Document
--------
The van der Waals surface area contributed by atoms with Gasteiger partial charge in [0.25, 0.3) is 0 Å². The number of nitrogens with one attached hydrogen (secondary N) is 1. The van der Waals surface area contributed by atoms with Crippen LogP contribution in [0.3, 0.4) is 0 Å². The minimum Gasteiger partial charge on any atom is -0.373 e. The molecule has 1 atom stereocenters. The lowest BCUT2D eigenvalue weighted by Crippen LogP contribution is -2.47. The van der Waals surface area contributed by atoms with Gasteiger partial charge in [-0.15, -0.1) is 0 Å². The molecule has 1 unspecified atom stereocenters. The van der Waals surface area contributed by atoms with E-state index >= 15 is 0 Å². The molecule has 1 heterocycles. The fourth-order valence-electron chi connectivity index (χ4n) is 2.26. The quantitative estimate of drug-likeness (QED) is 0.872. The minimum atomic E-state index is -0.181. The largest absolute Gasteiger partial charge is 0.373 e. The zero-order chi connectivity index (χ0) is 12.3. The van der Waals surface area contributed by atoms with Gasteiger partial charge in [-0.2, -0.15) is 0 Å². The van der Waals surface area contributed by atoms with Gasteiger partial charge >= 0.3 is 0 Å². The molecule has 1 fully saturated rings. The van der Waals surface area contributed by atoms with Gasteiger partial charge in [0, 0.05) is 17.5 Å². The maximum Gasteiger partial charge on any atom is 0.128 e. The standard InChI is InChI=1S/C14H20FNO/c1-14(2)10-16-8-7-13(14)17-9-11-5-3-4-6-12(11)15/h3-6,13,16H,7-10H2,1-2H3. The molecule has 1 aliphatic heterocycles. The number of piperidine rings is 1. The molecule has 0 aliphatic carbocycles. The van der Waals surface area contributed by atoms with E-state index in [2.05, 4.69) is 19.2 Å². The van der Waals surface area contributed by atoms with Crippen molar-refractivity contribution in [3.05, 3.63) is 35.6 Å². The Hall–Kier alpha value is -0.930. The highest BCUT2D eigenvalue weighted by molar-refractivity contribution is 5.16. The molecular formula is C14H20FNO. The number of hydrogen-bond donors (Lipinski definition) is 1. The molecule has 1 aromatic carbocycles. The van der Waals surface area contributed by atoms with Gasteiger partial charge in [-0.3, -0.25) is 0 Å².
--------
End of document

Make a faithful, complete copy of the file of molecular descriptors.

The van der Waals surface area contributed by atoms with Gasteiger partial charge in [0.25, 0.3) is 0 Å². The number of nitrogens with one attached hydrogen (secondary N) is 1. The van der Waals surface area contributed by atoms with Crippen LogP contribution in [0.3, 0.4) is 0 Å². The minimum Gasteiger partial charge on any atom is -0.373 e. The molecule has 1 atom stereocenters. The lowest BCUT2D eigenvalue weighted by Crippen LogP contribution is -2.47. The van der Waals surface area contributed by atoms with Gasteiger partial charge in [-0.15, -0.1) is 0 Å². The molecule has 1 unspecified atom stereocenters. The van der Waals surface area contributed by atoms with E-state index >= 15 is 0 Å². The molecule has 1 heterocycles. The fourth-order valence-electron chi connectivity index (χ4n) is 2.26. The quantitative estimate of drug-likeness (QED) is 0.872. The minimum atomic E-state index is -0.181. The largest absolute Gasteiger partial charge is 0.373 e. The zero-order chi connectivity index (χ0) is 12.3. The van der Waals surface area contributed by atoms with Gasteiger partial charge in [-0.2, -0.15) is 0 Å². The van der Waals surface area contributed by atoms with Gasteiger partial charge >= 0.3 is 0 Å². The molecule has 1 fully saturated rings. The van der Waals surface area contributed by atoms with Gasteiger partial charge in [0, 0.05) is 17.5 Å². The maximum Gasteiger partial charge on any atom is 0.128 e. The standard InChI is InChI=1S/C14H20FNO/c1-14(2)10-16-8-7-13(14)17-9-11-5-3-4-6-12(11)15/h3-6,13,16H,7-10H2,1-2H3. The molecule has 1 aliphatic heterocycles. The number of piperidine rings is 1. The molecule has 0 aliphatic carbocycles. The van der Waals surface area contributed by atoms with E-state index in [2.05, 4.69) is 19.2 Å². The van der Waals surface area contributed by atoms with Crippen molar-refractivity contribution in [3.05, 3.63) is 35.6 Å². The Hall–Kier alpha value is -0.930. The highest BCUT2D eigenvalue weighted by molar-refractivity contribution is 5.16. The molecular formula is C14H20FNO. The number of hydrogen-bond donors (Lipinski definition) is 1. The molecule has 1 aromatic carbocycles. The van der Waals surface area contributed by atoms with Gasteiger partial charge in [-0.3, -0.25) is 0 Å².